Brandon Woodruff found a niche in Milwaukee this season, his second in the majors. The Mississippi State alum from Wheeler became one of the many bullpen pieces Brewers manager Craig Counsell relied on as the club churned toward the National League Central championship. There’s a good chance Woodruff will pitch today in Game 1 of the National League Division Series against Colorado. Much as Oakland did – without great success – in Wednesday’s American League Wild Card Game, Milwaukee is expected to throw a bevy of relievers at the Rockies. And brace for plenty of pitching changes as the series rolls on. That’s the Brewers’ M.O. — and the key to their chances in this postseason. As Sports Illustrated’s Tom Verducci writes: “This is the game today: a proliferation of relievers with powerful stuff, and managers armed with specific data on how best to deploy them. … And this October, nobody can play this game better than Milwaukee.” Woodruff made 19 appearances for the club, 15 out of the pen. He has a 3.61 ERA, a 3-0 record and one save. Over his last seven appearances, the 25-year-old right-hander had a 0.73 ERA with 16 strikeouts and three walks in 12 1/3 innings. Woodruff is one of a bunch of former Biloxi Shuckers pitchers — Corbin Burnes, Jacob Barnes, Freddy Peralta, Taylor Williams, Josh Hader – now populating the Milwaukee bullpen. P.S. Brian Dozier, the ex-Southern Miss star from Fulton, has played in one postseason game in his seven years in the big leagues. He has to be champing at the bit for his next opportunity, which could come tonight. Dozier isn’t expected to start for Los Angeles in the NLDS opener against Atlanta, but, despite his late-season offensive struggles, he’ll play at some point in the series. Dozier, possibly dealing with a sore knee, batted .182 with five home runs for the Dodgers after being acquired from Minnesota in July. He did homer on the last day of the regular season. And in that one postseason game, last year against the New York Yankees, he went 2-for-4 with a bomb.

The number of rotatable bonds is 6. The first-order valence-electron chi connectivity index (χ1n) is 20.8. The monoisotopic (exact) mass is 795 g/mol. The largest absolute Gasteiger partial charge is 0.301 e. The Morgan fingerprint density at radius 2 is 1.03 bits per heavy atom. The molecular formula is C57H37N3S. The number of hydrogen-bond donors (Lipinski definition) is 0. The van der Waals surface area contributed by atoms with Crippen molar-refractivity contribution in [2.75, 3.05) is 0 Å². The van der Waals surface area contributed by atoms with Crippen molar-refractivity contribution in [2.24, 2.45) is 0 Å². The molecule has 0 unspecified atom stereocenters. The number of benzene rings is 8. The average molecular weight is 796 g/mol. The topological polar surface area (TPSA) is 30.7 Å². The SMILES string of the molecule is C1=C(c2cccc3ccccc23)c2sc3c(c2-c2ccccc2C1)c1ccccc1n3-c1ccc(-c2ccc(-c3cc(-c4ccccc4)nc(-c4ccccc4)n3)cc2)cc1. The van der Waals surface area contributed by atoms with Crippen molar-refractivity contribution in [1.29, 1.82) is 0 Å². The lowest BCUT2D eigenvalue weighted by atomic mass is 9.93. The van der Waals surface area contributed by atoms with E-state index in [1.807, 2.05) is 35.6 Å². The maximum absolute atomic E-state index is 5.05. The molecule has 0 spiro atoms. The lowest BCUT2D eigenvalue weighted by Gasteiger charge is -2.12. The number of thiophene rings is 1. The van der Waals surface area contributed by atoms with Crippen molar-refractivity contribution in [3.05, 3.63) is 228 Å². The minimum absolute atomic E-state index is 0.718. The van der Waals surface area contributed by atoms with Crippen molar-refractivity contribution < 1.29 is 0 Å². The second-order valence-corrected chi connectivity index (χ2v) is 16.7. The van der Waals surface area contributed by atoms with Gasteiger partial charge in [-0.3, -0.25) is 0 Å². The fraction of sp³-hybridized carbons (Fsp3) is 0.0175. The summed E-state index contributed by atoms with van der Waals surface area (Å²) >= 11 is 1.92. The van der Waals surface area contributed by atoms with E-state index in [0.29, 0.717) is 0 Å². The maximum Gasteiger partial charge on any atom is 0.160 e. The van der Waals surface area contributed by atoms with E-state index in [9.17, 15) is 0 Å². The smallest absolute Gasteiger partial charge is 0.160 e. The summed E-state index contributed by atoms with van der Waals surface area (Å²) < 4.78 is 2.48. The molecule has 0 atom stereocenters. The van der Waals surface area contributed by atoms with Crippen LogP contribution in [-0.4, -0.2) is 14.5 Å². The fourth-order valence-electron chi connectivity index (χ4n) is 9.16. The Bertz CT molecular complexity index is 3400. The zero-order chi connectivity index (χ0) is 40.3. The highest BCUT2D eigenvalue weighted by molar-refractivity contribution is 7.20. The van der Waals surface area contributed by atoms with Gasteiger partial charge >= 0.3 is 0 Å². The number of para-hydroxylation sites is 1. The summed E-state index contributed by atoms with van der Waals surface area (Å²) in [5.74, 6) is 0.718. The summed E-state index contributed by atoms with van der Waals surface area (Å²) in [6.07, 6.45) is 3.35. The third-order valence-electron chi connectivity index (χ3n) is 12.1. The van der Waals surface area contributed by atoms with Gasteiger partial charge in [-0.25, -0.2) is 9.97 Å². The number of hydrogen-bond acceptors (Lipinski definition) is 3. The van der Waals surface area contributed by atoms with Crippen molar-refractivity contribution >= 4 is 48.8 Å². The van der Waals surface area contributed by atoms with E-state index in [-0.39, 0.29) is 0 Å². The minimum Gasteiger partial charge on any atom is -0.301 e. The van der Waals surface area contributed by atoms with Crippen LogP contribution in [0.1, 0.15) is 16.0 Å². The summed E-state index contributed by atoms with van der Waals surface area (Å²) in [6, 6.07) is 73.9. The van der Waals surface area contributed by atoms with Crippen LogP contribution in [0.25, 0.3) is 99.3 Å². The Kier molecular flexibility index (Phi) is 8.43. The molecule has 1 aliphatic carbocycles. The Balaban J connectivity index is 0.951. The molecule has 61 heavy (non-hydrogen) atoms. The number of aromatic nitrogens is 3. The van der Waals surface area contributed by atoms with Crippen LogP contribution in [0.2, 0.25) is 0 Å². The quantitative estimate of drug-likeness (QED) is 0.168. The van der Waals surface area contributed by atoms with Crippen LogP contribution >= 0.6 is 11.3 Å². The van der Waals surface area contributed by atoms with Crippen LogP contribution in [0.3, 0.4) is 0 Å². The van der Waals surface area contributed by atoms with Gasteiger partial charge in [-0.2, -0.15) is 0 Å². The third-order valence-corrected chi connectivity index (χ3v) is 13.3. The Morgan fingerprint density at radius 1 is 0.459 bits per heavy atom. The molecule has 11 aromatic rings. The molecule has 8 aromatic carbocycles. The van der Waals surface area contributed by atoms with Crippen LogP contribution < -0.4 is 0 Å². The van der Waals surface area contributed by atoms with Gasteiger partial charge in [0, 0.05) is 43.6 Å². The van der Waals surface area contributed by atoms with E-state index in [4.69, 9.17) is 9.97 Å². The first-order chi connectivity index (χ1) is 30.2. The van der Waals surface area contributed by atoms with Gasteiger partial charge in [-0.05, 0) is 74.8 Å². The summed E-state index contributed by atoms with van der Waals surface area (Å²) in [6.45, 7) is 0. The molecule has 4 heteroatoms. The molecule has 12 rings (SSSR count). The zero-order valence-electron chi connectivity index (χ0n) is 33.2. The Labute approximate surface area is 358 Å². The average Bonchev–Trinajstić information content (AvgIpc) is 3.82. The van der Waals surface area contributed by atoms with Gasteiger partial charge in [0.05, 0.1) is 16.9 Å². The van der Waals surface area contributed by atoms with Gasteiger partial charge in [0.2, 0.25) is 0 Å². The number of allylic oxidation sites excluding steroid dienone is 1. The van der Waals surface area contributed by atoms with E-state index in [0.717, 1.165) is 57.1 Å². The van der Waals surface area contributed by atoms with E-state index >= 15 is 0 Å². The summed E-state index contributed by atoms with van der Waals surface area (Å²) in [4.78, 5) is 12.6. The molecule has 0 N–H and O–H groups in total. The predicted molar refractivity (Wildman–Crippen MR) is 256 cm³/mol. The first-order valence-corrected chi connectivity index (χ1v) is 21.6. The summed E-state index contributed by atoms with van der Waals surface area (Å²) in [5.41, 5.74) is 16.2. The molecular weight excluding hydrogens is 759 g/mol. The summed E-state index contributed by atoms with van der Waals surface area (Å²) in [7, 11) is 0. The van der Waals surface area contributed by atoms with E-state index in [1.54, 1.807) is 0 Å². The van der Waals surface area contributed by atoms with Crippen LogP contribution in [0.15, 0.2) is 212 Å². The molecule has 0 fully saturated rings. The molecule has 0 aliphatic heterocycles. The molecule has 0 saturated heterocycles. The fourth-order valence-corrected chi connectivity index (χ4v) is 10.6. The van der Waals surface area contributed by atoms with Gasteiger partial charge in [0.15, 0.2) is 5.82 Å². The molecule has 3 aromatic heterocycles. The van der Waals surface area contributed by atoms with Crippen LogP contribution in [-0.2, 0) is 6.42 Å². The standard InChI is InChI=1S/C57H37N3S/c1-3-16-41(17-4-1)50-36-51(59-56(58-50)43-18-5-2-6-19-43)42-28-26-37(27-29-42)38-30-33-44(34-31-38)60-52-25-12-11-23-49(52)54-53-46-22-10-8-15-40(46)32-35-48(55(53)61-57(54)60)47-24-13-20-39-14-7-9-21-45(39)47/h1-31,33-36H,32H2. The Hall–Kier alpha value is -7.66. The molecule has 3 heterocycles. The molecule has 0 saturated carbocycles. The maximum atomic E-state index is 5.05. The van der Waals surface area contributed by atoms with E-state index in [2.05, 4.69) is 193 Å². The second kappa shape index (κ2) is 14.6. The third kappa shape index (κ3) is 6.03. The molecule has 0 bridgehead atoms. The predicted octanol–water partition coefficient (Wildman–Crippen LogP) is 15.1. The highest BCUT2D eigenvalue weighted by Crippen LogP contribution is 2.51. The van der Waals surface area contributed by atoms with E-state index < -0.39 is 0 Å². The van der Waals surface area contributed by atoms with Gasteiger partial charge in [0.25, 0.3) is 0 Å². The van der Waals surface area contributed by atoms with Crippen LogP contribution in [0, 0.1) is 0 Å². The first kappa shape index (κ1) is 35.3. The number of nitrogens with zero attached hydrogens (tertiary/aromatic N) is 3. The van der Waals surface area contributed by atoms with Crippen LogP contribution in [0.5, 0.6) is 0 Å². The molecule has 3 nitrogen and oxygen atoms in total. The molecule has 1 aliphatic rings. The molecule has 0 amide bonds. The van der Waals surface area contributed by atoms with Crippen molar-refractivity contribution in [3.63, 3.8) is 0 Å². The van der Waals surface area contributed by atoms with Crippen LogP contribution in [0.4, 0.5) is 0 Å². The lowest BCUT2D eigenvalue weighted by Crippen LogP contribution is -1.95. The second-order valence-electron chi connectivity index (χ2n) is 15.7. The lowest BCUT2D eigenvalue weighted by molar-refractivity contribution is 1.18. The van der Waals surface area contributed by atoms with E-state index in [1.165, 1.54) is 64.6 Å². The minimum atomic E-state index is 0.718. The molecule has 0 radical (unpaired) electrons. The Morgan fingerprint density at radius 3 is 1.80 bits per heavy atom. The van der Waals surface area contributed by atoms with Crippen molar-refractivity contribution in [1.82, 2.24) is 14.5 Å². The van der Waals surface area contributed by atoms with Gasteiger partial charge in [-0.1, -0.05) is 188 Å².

Marcus Thames, the slugger from Louisville, is on a list that is both short and long at the same time. In its current issue (May 18), Sports Illustrated highlights the players who homered on the first pitch they saw in the big leagues. Minnesota’s Eddie Rosario became the 29th to achieve that feat on May 6. Just the 29th. And yet, it seems crazy that it has happened 29 times! First pitch. Home run. Thames did it on June 10, 2002. The former East Central Community College star, debuting for the New York Yankees, took Randy Johnson deep at Yankee Stadium. Thames, now a coach in the Yankees’ minor league system, is one of the few players on the list the casual fan might actually have heard of. There’s Bert Campaneris, Junior Felix, Adam Wainwright (yes, the pitcher), Starling Marte, Daniel Nava and Jay Bell. Bell went on to hit 194 more homers and has the most of any player on the first-pitch-homer list. Thames is second with 115. He hit just .246 over his career, but he did have some thump, averaging a home run every 15.4 at-bats, a remarkable ratio. P.S. Kudos to Oxford High’s Jason Barber, who is featured in Sports Illustrated’s Faces in the Crowd, which makes note of his 0.00 ERA and two no-hitters this season. … Kudos also to former Mississippi Braves star Todd Cunningham, who went 3-for-4 with an RBI and two runs in his first big league start, sparking Atlanta’s 5-3 win at Miami on Friday night. … Former Ole Miss star Zack Cozart and Taylorsville High product Billy Hamilton homered for Cincinnati, the only runs yielded by Madison Bumgarner in San Francisco’s 10-2 rout of the Reds. Southern Miss alum Brian Dozier went yard (on his 28th birthday) for Minnesota, and ex-UM standout Seth Smith homered for Seattle. Cozart leads all Mississippians in the majors with six homers.